PostClassical Ensemble, under the musical direction of Angel Gil-Ordóñez, below, recently became the ensemble-inresidence at the Washington National Cathedral.


partners that share its mandate of “creating events that have a sense of occasion.” McCarthy “has a vision for the cathedral that actually resonates with our vision,” he noted. “This is a real partnership,” Gil-Ordóñez said. “To me, as a conductor and the music director, to make music in such an extraordinary space is an incredible experience.” This marks the first time the group, founded in 2003, will have a dedicated performance space. With the residence at the cathedral, Horowitz said the ensemble is “more than ever embracing a mission to explore music as an instrument for mutual understanding and human betterment.” The Washington National Cathedral offers performers a variety of spaces, from the famous nave to smaller, more intimate chapels. “We want to create some magical experiences, and we’re trying to take the big space of the cathedral and make an intimate experience,” McCarthy said. The group is an excellent fit for the cathedral, he said. PostClassical is “not daunted by the space — they’re intrigued by the space,” McCa-

rthy told us. “I was really fascinated with the way they approach presenting music, which is not in a twodimensional way. It’s something that creates a different dynamic in how you experience classical music,” McCarthy said. Horowitz told The Diplomat the ensemble plans to “use the nave in unusual ways and we want it to be a surprise, but we’re going to use the full space, not just the stage up front. The cathedral is an amazing playground for producing concerts with unusual formats.” Gil-Ordóñez added, “The infinite possibilities of the sides, the balconies — it’s exciting.” And the acoustics are “phenomenal,” he said. PHOTO: ANDRÉ CHUNG But there’s something else that comes from performing in the Washington National Cathedral. “It is an incredible musical experience for the musicians and for the audience to be in such a special place, a communal place, that brings out a spiritual component no other auditorium in town would bring to the experience,” Gil-Ordóñez said. For those looking to plan out their 2018 arts calendar, the May 23 concert will be of particular interest to the international community in D.C., Horowitz suggested. “I cannot imagine an event more pertinent to the diplomatic community than one revisiting the cultural Cold War,” he said. SEE POSTCLASSICAL • PAGE 39 THE WASHINGTON DIPLOMAT | JANUARY 2018 | 33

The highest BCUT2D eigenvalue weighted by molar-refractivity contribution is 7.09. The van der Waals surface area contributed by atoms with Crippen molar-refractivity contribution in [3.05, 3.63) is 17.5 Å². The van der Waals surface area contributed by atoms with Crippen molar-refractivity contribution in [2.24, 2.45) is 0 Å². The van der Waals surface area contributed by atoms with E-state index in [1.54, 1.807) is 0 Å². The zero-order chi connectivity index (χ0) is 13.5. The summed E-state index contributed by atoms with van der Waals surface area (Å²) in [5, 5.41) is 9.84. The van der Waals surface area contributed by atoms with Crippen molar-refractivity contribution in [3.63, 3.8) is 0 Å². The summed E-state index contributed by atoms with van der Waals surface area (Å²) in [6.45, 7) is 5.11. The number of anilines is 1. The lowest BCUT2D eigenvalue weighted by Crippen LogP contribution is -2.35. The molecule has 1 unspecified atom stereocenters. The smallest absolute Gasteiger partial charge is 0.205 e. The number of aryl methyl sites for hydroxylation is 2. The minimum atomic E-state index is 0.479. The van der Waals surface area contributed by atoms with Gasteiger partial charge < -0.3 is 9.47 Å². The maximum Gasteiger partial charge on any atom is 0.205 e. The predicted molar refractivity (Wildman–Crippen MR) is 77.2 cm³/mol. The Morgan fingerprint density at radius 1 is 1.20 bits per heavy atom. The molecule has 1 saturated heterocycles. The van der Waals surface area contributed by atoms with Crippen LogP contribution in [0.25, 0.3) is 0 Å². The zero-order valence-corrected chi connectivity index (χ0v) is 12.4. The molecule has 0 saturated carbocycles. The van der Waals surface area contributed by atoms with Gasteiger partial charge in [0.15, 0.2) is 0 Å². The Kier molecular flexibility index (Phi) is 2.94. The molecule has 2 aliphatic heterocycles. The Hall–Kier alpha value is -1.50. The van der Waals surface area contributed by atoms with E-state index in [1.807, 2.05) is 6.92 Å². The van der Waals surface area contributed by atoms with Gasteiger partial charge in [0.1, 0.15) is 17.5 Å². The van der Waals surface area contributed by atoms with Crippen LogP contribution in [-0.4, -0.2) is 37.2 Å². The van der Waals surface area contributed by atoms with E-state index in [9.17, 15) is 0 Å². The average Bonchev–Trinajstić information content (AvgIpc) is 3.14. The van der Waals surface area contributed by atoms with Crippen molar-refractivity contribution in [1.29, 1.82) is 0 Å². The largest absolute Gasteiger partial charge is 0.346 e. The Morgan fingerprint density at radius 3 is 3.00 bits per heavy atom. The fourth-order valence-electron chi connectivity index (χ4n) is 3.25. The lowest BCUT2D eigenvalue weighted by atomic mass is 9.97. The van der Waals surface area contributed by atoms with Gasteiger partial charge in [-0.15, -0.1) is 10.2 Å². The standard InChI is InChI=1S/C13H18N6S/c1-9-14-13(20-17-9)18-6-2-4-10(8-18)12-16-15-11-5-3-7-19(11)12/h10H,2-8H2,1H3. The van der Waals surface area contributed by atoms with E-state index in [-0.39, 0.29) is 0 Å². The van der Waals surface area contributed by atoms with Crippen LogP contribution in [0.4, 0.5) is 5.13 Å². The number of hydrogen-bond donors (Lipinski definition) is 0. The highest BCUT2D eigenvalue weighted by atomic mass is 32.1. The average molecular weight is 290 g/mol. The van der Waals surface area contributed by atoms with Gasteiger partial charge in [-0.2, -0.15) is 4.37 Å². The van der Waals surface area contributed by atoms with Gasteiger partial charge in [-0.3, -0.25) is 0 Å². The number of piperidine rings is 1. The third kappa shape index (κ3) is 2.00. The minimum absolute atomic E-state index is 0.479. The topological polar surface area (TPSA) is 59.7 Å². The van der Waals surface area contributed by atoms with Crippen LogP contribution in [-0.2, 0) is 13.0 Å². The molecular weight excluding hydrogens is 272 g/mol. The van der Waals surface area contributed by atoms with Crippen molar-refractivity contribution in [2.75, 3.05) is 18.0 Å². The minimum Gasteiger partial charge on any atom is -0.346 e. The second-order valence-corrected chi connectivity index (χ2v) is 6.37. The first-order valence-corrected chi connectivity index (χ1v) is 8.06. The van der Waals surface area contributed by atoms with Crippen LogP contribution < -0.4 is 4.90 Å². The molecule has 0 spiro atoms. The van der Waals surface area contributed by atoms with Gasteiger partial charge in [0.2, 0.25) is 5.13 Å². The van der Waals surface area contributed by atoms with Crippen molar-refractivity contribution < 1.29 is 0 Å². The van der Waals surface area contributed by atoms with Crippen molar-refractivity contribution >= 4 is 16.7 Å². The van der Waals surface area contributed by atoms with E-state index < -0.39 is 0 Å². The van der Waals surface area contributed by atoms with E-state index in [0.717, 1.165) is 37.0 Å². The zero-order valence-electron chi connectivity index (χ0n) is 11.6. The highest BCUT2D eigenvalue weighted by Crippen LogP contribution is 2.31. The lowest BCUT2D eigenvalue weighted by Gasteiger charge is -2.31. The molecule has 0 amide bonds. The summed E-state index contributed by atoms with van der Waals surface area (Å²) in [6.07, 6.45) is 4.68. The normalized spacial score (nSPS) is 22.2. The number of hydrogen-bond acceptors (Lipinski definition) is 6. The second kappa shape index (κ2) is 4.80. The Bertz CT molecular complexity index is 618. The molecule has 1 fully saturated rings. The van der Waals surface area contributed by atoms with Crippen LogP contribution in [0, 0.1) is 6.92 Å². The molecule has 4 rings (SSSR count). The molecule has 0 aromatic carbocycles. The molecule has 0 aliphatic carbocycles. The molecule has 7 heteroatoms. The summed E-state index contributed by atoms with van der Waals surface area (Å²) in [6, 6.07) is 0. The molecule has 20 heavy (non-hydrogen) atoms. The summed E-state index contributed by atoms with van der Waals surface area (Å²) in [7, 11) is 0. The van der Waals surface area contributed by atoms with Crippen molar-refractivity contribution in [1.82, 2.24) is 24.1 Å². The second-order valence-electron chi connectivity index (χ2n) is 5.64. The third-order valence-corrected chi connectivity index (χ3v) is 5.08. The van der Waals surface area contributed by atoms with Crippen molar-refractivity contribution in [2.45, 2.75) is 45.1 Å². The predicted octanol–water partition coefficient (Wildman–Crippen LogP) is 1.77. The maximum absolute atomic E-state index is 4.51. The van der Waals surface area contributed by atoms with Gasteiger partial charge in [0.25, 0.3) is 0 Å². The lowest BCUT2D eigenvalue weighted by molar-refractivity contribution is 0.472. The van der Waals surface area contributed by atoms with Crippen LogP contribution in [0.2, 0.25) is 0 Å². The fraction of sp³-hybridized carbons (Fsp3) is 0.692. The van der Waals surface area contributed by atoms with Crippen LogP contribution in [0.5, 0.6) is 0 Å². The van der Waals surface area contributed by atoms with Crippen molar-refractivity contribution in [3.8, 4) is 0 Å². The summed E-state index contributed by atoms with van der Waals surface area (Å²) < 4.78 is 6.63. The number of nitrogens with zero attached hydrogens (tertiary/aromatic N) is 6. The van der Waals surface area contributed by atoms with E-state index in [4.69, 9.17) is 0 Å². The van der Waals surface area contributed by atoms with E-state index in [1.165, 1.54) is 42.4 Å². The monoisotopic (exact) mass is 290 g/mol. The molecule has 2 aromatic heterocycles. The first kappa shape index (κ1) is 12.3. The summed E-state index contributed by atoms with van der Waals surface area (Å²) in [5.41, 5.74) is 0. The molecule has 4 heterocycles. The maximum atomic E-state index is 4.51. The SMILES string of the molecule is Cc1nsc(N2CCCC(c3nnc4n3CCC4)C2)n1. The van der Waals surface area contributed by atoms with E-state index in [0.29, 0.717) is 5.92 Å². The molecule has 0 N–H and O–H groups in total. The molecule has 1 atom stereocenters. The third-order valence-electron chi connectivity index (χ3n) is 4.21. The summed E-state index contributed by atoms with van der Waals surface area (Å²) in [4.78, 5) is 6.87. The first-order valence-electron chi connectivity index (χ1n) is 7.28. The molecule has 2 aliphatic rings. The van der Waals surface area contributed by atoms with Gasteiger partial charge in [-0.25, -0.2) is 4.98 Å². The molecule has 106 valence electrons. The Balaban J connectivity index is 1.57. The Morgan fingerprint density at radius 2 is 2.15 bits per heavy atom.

WD | Culture | Art

Dutch Synergy ‘Influence and Rivalry’ Looks at Relationship Between Vermeer and Contemporaries •



(202) 737-4215 | WWW.NGA.GOV